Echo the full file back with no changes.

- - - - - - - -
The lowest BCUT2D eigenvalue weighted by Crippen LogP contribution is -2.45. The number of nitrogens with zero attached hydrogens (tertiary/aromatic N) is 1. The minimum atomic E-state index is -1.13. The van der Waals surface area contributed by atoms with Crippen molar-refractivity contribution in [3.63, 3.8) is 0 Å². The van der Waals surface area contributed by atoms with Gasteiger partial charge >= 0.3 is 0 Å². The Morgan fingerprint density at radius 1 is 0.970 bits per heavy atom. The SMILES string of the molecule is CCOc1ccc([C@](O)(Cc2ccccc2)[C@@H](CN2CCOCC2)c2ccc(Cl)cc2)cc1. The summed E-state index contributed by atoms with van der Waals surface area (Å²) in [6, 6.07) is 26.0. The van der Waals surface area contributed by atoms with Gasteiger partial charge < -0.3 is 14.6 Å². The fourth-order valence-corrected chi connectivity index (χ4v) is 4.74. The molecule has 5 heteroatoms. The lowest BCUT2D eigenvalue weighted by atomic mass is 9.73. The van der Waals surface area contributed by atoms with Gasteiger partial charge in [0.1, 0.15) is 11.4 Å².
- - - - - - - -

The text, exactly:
The lowest BCUT2D eigenvalue weighted by Crippen LogP contribution is -2.45. The number of nitrogens with zero attached hydrogens (tertiary/aromatic N) is 1. The minimum atomic E-state index is -1.13. The van der Waals surface area contributed by atoms with Crippen molar-refractivity contribution in [3.63, 3.8) is 0 Å². The van der Waals surface area contributed by atoms with Gasteiger partial charge >= 0.3 is 0 Å². The Morgan fingerprint density at radius 1 is 0.970 bits per heavy atom. The SMILES string of the molecule is CCOc1ccc([C@](O)(Cc2ccccc2)[C@@H](CN2CCOCC2)c2ccc(Cl)cc2)cc1. The summed E-state index contributed by atoms with van der Waals surface area (Å²) in [6, 6.07) is 26.0. The van der Waals surface area contributed by atoms with Gasteiger partial charge < -0.3 is 14.6 Å². The fourth-order valence-corrected chi connectivity index (χ4v) is 4.74. The molecule has 5 heteroatoms. The lowest BCUT2D eigenvalue weighted by atomic mass is 9.73. The van der Waals surface area contributed by atoms with Gasteiger partial charge in [0.1, 0.15) is 11.4 Å².